Client/Server Interaction

In order to achieve the capabilities of a desktop application from within the confines of a remote web browser, Echo uses some unconventional methods when interacting with browser clients. This section provides an overview of how interactions between the client and the server are performed.

Window Organization

Every window of an Echo application on the client browser has an HTML frameset as its content. This root frameset contains a content frame and a controller frame. The frameset is divided such that the content frame occupies 100% of the visual area of the window, while the controller frame is entirely non-visible.

All visual components of the application are displayed in the content frame. It may contain an HTML document, or an HTML frameset containing documents and other framesets.

The Controller Frame

The controller frame functions as a communications channel between the client and the server. This frame contains an HTML form which is used to store user input. HTML form components contained in the content frame will invoke JavaScript calls to store user input into this form. When the controller frame is submitted to the server, the server will parse the form input to determine what changes the user has made to the client-side state of the application.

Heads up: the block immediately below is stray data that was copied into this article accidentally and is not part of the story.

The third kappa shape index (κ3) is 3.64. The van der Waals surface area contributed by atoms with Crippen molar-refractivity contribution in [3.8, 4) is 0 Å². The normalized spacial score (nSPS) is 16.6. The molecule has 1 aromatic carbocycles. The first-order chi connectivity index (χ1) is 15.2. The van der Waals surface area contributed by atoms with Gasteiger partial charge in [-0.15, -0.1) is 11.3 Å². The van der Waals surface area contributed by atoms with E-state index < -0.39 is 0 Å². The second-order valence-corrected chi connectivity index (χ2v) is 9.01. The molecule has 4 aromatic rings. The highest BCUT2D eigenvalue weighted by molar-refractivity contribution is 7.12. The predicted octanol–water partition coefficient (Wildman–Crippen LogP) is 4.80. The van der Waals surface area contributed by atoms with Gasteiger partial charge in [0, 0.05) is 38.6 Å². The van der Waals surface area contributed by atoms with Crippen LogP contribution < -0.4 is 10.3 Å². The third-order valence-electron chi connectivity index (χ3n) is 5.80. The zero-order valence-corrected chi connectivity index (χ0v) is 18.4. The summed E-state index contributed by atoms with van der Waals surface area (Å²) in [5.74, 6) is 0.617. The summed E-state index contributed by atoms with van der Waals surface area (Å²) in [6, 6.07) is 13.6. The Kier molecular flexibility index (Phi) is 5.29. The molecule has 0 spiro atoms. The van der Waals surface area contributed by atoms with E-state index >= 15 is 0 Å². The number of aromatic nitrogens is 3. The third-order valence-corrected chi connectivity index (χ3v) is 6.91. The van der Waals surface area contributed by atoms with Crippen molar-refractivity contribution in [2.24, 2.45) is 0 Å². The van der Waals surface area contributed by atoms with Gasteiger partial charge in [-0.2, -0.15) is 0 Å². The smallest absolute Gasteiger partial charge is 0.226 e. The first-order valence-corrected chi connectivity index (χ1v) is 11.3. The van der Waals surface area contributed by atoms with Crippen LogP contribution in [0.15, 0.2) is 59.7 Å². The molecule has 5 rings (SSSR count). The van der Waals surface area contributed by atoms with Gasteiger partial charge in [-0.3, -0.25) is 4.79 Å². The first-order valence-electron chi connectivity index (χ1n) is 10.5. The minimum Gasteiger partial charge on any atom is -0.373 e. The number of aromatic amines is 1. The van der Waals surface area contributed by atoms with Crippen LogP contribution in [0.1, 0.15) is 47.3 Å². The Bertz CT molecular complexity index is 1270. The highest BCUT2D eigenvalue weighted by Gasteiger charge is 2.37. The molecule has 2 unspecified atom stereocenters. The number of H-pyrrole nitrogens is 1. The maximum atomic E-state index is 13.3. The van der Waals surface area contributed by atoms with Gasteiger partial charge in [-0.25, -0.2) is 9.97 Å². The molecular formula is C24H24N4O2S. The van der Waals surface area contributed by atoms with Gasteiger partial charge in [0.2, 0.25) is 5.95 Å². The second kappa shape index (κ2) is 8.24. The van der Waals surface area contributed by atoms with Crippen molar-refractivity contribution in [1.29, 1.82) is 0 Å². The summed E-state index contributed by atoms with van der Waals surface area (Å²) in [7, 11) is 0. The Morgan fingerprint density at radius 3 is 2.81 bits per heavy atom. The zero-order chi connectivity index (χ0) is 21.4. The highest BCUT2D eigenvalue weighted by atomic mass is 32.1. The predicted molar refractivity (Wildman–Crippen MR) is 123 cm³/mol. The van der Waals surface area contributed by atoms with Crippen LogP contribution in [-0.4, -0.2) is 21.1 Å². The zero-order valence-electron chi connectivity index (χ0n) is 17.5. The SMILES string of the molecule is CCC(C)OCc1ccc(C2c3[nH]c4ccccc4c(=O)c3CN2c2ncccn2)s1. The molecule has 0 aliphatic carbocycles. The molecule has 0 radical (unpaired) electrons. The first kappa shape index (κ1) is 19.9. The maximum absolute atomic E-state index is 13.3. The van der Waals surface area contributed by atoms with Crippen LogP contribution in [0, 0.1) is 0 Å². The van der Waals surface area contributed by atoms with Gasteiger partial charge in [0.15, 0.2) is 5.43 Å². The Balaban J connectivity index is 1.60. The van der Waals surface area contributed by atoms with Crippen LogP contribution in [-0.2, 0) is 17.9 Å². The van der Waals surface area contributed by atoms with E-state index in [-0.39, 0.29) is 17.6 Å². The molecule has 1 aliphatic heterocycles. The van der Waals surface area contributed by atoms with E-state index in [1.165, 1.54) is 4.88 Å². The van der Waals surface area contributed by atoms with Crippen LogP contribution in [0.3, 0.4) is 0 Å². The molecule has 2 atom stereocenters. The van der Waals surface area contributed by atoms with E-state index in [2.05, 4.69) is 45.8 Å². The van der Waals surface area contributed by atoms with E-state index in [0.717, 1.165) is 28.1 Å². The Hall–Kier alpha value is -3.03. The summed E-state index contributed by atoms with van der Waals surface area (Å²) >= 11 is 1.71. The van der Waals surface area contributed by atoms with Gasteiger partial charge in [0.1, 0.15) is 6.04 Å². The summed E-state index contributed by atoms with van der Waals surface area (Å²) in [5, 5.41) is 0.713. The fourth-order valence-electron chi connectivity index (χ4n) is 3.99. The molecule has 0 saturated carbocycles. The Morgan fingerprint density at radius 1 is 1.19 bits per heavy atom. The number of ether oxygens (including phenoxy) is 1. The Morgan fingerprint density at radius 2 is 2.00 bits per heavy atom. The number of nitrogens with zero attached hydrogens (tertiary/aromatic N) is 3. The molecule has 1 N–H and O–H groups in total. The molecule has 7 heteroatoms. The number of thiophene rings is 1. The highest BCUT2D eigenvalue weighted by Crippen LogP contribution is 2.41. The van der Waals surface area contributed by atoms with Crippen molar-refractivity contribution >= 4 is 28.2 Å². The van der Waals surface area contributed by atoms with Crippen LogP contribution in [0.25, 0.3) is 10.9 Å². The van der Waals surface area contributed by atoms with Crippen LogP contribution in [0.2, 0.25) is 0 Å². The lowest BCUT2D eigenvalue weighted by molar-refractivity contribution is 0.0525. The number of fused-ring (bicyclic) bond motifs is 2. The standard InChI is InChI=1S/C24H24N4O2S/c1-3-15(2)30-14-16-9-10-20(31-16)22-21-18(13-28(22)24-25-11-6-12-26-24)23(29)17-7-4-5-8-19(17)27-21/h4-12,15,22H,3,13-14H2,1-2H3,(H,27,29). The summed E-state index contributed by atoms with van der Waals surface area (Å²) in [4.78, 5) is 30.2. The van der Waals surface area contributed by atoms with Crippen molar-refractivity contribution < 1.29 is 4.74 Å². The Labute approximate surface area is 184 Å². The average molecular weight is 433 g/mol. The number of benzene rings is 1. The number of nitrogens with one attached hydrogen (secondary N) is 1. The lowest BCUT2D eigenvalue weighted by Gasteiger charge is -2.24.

The controller frame is submitted to the server when the user performs an operation which requires server interaction, e.g., clicking a Button that has one or more ActionListeners. When the controller frame is submitted, all changed data will be sent to the server. The server will analyze the submitted form and notify various components about user input via events.

The server will note any components that have changed state by listening for PropertyChangeEvents from them. When a component changes, it's containing HTML frame will be marked as needing to be re-rendered.

Once this process has been completed, the server will begin rendering a new controller frame in response to the request. This controller frame will contain JavaScript which will be invoked on the client to cause browser frames which have been modified to be refreshed such that they reflect the changes made on the server.

An Example Walk-Through

In order to illustrate how the client/server interaction process works, this section demonstrates a single group of interactions between the user, client, and server.

The fictitious application used in this example consists of three ContentPanes which are rendered on the client browser using an HTML frameset. The yellow pane initially contains the word "Hello". The green pane contains two red buttons which have ActionListeners, which will thus notify the server if they are clicked. The blue pane initially contains a TextField and a SelectField. In this example we will assume that the user is supposed to enter the name of a pet in the text field and select the type of the pet using the selection field.